Dr. Maria Dietrich, Assistant Professor and Director of the Vocal Control and Vocal Well-Being Lab in the Department of Speech, Language and Hearing Sciences and her students presented two posters at The Fall Voice conference in Seattle. Graduate student Melinda Pfeiffer and senior Erin Tippit joined Dr. Dietrich in Seattle to present work based on Dietrich’s NIDCD R15 research grant, “Classifying neck surface EMG signals for the early detection of vocal fatigue in student teachers.”
The project classifies surface EMG signals from the anterior neck for the detection of vocal fatigue based on Vocal Fatigue Index scores. A pattern recognition algorithm developed by Co-Investigator Guilherme DeSouza and doctoral student Yixiang Gao from the College of Engineering showed a sensitivity of 90% and specificity of 95% to identify early career teachers with mild or greater vocal fatigue compared with controls. Further, Melinda Pfeiffer with support from Erin Tippit presented data that the acoustic measure voice relative fundamental frequency was sensitive to changes in laryngeal tension during a vocally fatiguing speech production protocol, which was used to collect the surface EMG data. Early career teachers with vocal fatigue had worse values over the course of three time points compared with controls.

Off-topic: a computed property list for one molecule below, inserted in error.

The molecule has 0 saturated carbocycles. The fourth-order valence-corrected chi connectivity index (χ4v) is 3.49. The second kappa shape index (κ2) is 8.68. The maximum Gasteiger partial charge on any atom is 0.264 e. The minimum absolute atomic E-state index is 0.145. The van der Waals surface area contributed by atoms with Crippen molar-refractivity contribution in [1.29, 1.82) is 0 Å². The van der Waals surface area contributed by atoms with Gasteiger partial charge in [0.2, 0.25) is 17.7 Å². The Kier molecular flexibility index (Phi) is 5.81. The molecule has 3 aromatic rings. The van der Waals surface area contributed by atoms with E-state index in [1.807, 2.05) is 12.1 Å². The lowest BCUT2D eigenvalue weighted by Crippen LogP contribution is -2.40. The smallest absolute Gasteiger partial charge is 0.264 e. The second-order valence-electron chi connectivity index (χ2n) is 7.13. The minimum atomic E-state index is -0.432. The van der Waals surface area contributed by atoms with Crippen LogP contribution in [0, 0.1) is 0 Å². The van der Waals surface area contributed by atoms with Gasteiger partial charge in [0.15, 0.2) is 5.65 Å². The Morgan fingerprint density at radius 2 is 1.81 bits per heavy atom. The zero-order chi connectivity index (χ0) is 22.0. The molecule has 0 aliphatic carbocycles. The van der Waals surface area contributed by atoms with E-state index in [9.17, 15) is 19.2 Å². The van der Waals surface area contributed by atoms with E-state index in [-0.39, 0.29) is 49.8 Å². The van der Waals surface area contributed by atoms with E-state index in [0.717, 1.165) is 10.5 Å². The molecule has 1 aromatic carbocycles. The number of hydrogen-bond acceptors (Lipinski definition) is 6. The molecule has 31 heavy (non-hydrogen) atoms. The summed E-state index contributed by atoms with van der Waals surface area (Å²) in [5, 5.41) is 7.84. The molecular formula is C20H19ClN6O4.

The key findings are that a computer algorithm can be trained using signals from neck sensors to determine with high certainty if someone has vocal fatigue or not and that an acoustic marker called relative fundamental frequency shows promise to track vocal fatigue over the course of speech production.